Going Home for Christmas

At this time of year lots of buildings get effectively closed for the holiday season, however often the building owners don't respond properly and reduce the building to minimum energy consumption.

At this time of year lots of buildings get effectively closed for the holiday season, however often the building owners don’t respond properly and reduce the building to minimum energy consumption.

Too often heating systems are left on and not even reduced to frost protection levels –effectively increasing the usage by something like 70% over the level needed to protect the building and its contents from damage. (on the other hand a few years ago the Army closed a number of its barracks completely over the Christmas/New Year period as a cost saving measure and even drained down the heating and water systems so that the heating could be completely turned off – probably a bit excessive for most buildings).

Often lighting systems (and external lights especially) are left to turn on –with no-one present.

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I've often commented that one of my tests of how well a building is managed is to look for external lights on when not needed -especially in bright sunlight In the MOD the official policy was that all computer equipment should be turned off at the plug when not in use – not primarily an energy saving measure but intended to reduce the risk of “spies” hacking in and discovering “secrets”.

Now I know that was mostly ignored because people weren’t willing to crawl under desks to get to the plug each night but even a turned off (but plugged in) computer or printer will use some energy in the primary of its transformer. If you look around most buildings when empty you will see a lot of equipment that is normally left on, computers, printer, photocopiers, microwave ovens, hot water (tea) boilers, fans, phone chargers (1kg of carbon a week apparently even when not in use but plugged in) whiteboards, sound systems –a long list and nowhere near complete.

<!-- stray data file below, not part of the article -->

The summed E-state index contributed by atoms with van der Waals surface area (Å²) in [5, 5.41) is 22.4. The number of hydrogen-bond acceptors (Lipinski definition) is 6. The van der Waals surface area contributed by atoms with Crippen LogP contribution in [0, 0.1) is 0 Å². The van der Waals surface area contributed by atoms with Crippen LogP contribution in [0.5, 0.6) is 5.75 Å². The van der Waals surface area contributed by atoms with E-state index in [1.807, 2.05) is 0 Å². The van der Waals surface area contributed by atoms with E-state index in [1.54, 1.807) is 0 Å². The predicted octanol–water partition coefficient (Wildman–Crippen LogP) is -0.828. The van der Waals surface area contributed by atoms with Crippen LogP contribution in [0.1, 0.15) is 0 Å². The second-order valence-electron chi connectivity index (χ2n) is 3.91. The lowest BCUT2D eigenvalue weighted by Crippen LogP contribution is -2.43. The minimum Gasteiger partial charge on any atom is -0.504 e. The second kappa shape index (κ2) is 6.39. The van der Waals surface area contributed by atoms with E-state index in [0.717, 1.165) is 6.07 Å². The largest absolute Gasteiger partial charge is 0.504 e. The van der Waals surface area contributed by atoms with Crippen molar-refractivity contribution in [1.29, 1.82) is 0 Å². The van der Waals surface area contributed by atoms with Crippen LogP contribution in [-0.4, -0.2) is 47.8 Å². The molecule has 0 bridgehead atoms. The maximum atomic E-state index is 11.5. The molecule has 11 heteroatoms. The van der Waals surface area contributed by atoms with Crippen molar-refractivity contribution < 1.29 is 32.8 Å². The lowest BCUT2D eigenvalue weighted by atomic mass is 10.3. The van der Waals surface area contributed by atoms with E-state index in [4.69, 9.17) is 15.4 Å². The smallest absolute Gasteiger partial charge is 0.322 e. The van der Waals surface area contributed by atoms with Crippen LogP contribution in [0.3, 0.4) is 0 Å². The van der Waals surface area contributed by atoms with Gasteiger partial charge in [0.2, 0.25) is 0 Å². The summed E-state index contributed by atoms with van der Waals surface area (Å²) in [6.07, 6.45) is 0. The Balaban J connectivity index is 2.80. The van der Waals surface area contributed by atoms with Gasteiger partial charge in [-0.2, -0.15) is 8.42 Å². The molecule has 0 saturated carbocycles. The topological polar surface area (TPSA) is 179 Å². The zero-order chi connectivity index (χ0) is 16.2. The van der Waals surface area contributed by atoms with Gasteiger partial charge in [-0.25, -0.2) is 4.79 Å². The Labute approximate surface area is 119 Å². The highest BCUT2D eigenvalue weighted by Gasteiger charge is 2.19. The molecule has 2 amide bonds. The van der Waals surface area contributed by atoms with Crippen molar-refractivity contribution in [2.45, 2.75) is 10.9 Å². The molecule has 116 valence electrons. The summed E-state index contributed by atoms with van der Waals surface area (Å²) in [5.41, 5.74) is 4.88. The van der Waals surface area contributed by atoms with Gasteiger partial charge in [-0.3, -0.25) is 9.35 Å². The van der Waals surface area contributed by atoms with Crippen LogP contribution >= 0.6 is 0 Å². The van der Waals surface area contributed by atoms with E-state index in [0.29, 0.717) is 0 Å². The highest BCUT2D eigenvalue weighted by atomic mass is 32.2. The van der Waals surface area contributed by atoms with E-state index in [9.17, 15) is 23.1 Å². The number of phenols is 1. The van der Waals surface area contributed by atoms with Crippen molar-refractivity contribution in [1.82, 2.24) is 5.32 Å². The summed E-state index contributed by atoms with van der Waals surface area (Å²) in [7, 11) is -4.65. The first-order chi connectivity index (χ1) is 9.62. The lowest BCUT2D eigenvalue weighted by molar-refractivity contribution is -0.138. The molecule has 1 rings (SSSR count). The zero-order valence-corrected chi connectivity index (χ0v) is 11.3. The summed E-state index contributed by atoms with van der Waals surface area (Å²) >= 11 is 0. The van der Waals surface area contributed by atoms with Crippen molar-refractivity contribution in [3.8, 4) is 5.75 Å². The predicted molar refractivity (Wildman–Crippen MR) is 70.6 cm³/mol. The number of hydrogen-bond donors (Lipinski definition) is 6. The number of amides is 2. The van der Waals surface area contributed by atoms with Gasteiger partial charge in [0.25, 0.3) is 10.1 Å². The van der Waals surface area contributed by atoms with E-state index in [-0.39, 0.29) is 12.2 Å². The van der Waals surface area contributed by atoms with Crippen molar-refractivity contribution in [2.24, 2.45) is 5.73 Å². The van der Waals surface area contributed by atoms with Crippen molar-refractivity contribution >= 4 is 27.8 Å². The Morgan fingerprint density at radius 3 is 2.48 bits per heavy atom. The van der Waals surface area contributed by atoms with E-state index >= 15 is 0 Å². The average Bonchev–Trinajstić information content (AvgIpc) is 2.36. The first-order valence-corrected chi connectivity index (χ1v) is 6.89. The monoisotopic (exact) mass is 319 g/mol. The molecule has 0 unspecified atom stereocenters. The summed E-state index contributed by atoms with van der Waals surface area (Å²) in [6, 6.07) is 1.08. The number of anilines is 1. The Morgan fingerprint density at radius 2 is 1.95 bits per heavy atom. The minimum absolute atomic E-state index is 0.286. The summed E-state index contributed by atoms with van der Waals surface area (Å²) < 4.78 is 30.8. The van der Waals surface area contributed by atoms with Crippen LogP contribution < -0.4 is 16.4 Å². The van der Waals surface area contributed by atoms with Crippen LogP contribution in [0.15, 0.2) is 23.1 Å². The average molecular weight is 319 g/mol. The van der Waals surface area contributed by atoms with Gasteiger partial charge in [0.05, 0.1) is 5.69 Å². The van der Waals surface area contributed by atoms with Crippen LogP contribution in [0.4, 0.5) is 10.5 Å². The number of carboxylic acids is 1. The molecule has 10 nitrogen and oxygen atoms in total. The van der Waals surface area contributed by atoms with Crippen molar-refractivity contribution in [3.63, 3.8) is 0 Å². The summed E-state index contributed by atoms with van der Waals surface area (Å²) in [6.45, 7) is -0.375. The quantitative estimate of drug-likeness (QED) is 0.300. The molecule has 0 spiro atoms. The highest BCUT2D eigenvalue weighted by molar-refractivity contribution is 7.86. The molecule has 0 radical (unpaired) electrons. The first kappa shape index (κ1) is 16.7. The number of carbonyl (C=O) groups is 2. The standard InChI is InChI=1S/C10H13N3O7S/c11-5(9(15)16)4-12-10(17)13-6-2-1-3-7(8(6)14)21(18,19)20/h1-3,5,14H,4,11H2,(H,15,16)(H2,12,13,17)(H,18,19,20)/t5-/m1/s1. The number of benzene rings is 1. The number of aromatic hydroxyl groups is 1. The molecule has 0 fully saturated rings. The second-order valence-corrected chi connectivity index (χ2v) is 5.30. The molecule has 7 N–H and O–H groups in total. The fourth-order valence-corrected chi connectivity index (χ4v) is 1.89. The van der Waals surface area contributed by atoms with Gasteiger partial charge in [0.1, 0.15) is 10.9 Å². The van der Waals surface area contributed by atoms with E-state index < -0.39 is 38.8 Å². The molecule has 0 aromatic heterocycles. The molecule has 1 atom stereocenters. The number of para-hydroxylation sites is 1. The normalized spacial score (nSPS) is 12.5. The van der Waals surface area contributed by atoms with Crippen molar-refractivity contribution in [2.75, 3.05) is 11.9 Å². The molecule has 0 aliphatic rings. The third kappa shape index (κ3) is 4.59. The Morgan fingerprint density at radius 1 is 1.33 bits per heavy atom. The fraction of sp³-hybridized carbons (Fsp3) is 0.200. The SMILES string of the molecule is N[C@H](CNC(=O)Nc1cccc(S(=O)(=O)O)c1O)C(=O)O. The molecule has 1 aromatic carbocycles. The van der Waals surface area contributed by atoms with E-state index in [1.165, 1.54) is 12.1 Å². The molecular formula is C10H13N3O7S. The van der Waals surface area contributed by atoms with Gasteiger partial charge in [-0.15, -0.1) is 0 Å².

phone charger

Now I would always advocate turning them off but It’s probably not worth the effort to turn off every night (I’m not stopping the willing)but if a building is going to be empty and the equipment not in use for some time (often 14 days at this time of year) making the extra effort becomes sensible to reduce energy usage (it will also have a beneficial effect on the life of the transformer as there is no risk of it overheating under no load (which can happen)). Now one of my ex-colleagues (I know he reads this blog so we’ll see if he comments) was so effective and reducing this “baseload” usage over the Christmas period that the electricity supplier thought the meter had failed, “interpolated” extra consumption and arranged for the meter to be replaced!

Andy Clarke

Topics: Energy efficiency & low-carbon
Tags: | water
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